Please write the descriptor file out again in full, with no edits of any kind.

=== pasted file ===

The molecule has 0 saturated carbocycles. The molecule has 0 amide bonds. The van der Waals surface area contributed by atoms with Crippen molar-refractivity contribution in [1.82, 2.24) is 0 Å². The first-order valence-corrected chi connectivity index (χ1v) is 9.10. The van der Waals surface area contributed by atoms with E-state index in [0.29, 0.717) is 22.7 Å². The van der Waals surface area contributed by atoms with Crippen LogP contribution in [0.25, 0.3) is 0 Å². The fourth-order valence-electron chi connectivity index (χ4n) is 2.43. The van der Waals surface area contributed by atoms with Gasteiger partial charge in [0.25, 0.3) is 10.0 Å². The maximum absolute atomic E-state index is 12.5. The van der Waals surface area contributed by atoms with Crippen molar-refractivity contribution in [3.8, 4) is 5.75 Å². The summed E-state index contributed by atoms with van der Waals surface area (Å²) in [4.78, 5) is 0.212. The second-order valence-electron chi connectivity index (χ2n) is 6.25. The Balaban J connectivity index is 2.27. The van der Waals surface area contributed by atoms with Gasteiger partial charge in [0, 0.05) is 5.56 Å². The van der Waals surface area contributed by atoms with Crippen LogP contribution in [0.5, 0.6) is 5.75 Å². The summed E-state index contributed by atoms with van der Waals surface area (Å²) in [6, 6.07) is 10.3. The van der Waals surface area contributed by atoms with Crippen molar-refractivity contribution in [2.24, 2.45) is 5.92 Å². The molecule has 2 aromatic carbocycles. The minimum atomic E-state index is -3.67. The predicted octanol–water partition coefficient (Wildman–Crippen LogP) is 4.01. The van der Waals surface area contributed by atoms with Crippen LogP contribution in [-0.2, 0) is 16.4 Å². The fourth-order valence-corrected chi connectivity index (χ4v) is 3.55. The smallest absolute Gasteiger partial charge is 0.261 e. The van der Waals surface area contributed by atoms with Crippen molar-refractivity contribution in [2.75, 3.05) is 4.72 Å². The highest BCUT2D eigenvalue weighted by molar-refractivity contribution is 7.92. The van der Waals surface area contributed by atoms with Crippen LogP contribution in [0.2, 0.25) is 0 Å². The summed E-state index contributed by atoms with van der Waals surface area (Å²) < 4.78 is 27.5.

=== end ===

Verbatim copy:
The molecule has 0 saturated carbocycles. The molecule has 0 amide bonds. The van der Waals surface area contributed by atoms with Crippen molar-refractivity contribution in [1.82, 2.24) is 0 Å². The first-order valence-corrected chi connectivity index (χ1v) is 9.10. The van der Waals surface area contributed by atoms with E-state index in [0.29, 0.717) is 22.7 Å². The van der Waals surface area contributed by atoms with Crippen LogP contribution in [0.25, 0.3) is 0 Å². The fourth-order valence-electron chi connectivity index (χ4n) is 2.43. The van der Waals surface area contributed by atoms with Gasteiger partial charge in [0.25, 0.3) is 10.0 Å². The maximum absolute atomic E-state index is 12.5. The van der Waals surface area contributed by atoms with Crippen molar-refractivity contribution in [3.8, 4) is 5.75 Å². The summed E-state index contributed by atoms with van der Waals surface area (Å²) in [4.78, 5) is 0.212. The second-order valence-electron chi connectivity index (χ2n) is 6.25. The Balaban J connectivity index is 2.27. The van der Waals surface area contributed by atoms with Gasteiger partial charge in [0, 0.05) is 5.56 Å². The van der Waals surface area contributed by atoms with Crippen LogP contribution in [0.5, 0.6) is 5.75 Å². The summed E-state index contributed by atoms with van der Waals surface area (Å²) in [6, 6.07) is 10.3. The van der Waals surface area contributed by atoms with Crippen molar-refractivity contribution in [2.24, 2.45) is 5.92 Å². The molecule has 2 aromatic carbocycles. The minimum atomic E-state index is -3.67. The predicted octanol–water partition coefficient (Wildman–Crippen LogP) is 4.01. The van der Waals surface area contributed by atoms with Crippen LogP contribution in [-0.2, 0) is 16.4 Å². The fourth-order valence-corrected chi connectivity index (χ4v) is 3.55. The smallest absolute Gasteiger partial charge is 0.261 e. The van der Waals surface area contributed by atoms with Crippen molar-refractivity contribution in [2.75, 3.05) is 4.72 Å². The highest BCUT2D eigenvalue weighted by molar-refractivity contribution is 7.92. The van der Waals surface area contributed by atoms with Crippen LogP contribution in [0.2, 0.25) is 0 Å². The summed E-state index contributed by atoms with van der Waals surface area (Å²) < 4.78 is 27.5.